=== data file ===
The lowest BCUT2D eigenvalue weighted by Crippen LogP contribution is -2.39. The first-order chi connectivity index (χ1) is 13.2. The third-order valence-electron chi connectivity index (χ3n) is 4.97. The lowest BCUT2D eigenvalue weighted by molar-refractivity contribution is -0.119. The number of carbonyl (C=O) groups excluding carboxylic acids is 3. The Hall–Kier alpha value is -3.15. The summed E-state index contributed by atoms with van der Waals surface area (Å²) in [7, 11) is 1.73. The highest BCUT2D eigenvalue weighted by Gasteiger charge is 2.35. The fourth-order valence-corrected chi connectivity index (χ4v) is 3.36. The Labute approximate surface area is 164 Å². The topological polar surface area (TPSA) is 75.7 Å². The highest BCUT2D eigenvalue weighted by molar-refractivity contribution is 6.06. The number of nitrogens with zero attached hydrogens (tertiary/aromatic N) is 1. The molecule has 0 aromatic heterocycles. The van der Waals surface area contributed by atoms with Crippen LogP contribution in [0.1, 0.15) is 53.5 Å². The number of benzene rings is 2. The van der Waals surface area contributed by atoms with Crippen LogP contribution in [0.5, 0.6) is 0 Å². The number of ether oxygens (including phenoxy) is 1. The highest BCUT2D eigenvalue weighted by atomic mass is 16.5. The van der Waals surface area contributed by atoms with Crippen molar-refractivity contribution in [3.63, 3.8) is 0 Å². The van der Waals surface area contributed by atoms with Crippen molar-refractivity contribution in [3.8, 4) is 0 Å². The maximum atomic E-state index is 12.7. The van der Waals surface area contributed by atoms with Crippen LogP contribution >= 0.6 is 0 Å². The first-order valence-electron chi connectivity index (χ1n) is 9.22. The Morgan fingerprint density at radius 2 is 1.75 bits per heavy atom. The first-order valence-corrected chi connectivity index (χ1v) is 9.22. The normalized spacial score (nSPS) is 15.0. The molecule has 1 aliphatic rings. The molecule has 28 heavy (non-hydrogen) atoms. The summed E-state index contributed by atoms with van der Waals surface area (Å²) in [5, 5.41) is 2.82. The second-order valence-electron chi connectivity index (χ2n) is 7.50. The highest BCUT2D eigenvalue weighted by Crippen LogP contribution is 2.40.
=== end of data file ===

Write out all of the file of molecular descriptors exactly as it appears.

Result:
The lowest BCUT2D eigenvalue weighted by Crippen LogP contribution is -2.39. The first-order chi connectivity index (χ1) is 13.2. The third-order valence-electron chi connectivity index (χ3n) is 4.97. The lowest BCUT2D eigenvalue weighted by molar-refractivity contribution is -0.119. The number of carbonyl (C=O) groups excluding carboxylic acids is 3. The Hall–Kier alpha value is -3.15. The summed E-state index contributed by atoms with van der Waals surface area (Å²) in [7, 11) is 1.73. The highest BCUT2D eigenvalue weighted by Gasteiger charge is 2.35. The fourth-order valence-corrected chi connectivity index (χ4v) is 3.36. The Labute approximate surface area is 164 Å². The topological polar surface area (TPSA) is 75.7 Å². The highest BCUT2D eigenvalue weighted by molar-refractivity contribution is 6.06. The number of nitrogens with zero attached hydrogens (tertiary/aromatic N) is 1. The molecule has 0 aromatic heterocycles. The van der Waals surface area contributed by atoms with Crippen LogP contribution in [0.1, 0.15) is 53.5 Å². The number of benzene rings is 2. The van der Waals surface area contributed by atoms with Crippen LogP contribution in [0.5, 0.6) is 0 Å². The number of ether oxygens (including phenoxy) is 1. The highest BCUT2D eigenvalue weighted by atomic mass is 16.5. The van der Waals surface area contributed by atoms with Crippen molar-refractivity contribution in [3.63, 3.8) is 0 Å². The van der Waals surface area contributed by atoms with Crippen molar-refractivity contribution in [3.8, 4) is 0 Å². The maximum atomic E-state index is 12.7. The van der Waals surface area contributed by atoms with Crippen LogP contribution >= 0.6 is 0 Å². The first-order valence-electron chi connectivity index (χ1n) is 9.22. The Morgan fingerprint density at radius 2 is 1.75 bits per heavy atom. The first-order valence-corrected chi connectivity index (χ1v) is 9.22. The normalized spacial score (nSPS) is 15.0. The molecule has 1 aliphatic rings. The molecule has 28 heavy (non-hydrogen) atoms. The summed E-state index contributed by atoms with van der Waals surface area (Å²) in [5, 5.41) is 2.82. The second-order valence-electron chi connectivity index (χ2n) is 7.50. The highest BCUT2D eigenvalue weighted by Crippen LogP contribution is 2.40.